Global Fastener News

2006 FIN – Bostitch Unveils Hurricane Nail

November 08
00:00 2013

December 18, 2006 FIN – Bostitch fastener engineer Ed Sutt has designed a nail that could save lives and homes in the event of a hurricane or earthquake. For that, Popular Science magazine has named the HurriQuake nail its 2006 Innovation of the Year, beating out 100 new technologies from around the world.

Sutt saw a hurricane’s devastating effects for himself when he visited the Caribbean following Hurricane Marilyn in 1995, US Fed News reported.
“I couldn’t help but notice it was the fasteners that failed in house after house after house, not the wood,” said Sutt. “It occurred to me that breaks were occurring around the fastener or nail, so we needed to come up with a better fastener to hold the house together.”
The HurriQuake nail is made of carbon-steel alloy and adds about $15 to the cost of a house. The bottom section of the nail has angled barbs that resist pulling out in wind gusts of up to 170 mph –  a design that took six years to perfect. The shank at the top of the nail is twisted to keep boards from wobbling and weakening a joint. The head of the nail is up to 25% larger than average to resist sinking into wood or pulling through.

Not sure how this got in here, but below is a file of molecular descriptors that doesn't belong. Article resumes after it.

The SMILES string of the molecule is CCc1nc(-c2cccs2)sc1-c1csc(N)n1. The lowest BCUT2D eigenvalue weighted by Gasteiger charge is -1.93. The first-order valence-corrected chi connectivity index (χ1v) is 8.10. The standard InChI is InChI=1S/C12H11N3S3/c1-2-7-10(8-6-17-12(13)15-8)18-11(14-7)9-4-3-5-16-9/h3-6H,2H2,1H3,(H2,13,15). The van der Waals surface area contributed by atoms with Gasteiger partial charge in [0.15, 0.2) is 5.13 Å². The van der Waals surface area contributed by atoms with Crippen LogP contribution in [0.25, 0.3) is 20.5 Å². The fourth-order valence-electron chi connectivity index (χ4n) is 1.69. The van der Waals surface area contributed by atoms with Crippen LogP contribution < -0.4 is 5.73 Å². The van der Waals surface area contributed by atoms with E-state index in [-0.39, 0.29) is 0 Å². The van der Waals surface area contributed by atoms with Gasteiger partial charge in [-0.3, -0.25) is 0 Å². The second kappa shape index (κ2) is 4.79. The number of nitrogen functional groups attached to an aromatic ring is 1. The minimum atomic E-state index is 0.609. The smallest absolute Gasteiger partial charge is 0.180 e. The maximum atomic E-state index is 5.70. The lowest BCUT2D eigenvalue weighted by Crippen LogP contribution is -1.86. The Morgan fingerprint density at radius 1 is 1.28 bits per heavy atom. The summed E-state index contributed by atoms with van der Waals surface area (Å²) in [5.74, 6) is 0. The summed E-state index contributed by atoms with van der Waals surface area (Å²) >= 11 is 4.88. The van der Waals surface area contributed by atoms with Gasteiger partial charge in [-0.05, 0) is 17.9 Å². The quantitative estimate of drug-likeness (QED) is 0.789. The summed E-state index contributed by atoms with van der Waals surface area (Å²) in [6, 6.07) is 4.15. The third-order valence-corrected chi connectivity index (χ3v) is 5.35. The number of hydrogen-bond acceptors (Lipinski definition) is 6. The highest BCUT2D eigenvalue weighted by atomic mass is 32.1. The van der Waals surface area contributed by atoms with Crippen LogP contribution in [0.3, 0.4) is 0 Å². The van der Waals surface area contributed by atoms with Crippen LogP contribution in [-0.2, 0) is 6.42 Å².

Independent testing showed the HurriQuake has up to twice the uplift capacity of standard nails, which includes the nail shank’s withdrawal from framing and the nail head’s pull through the sheathing. The nail can double a house’s resistance in high winds and can provide up to 50% more resistance to earthquake-type forces. ©2006/2013 Fastener Industry News
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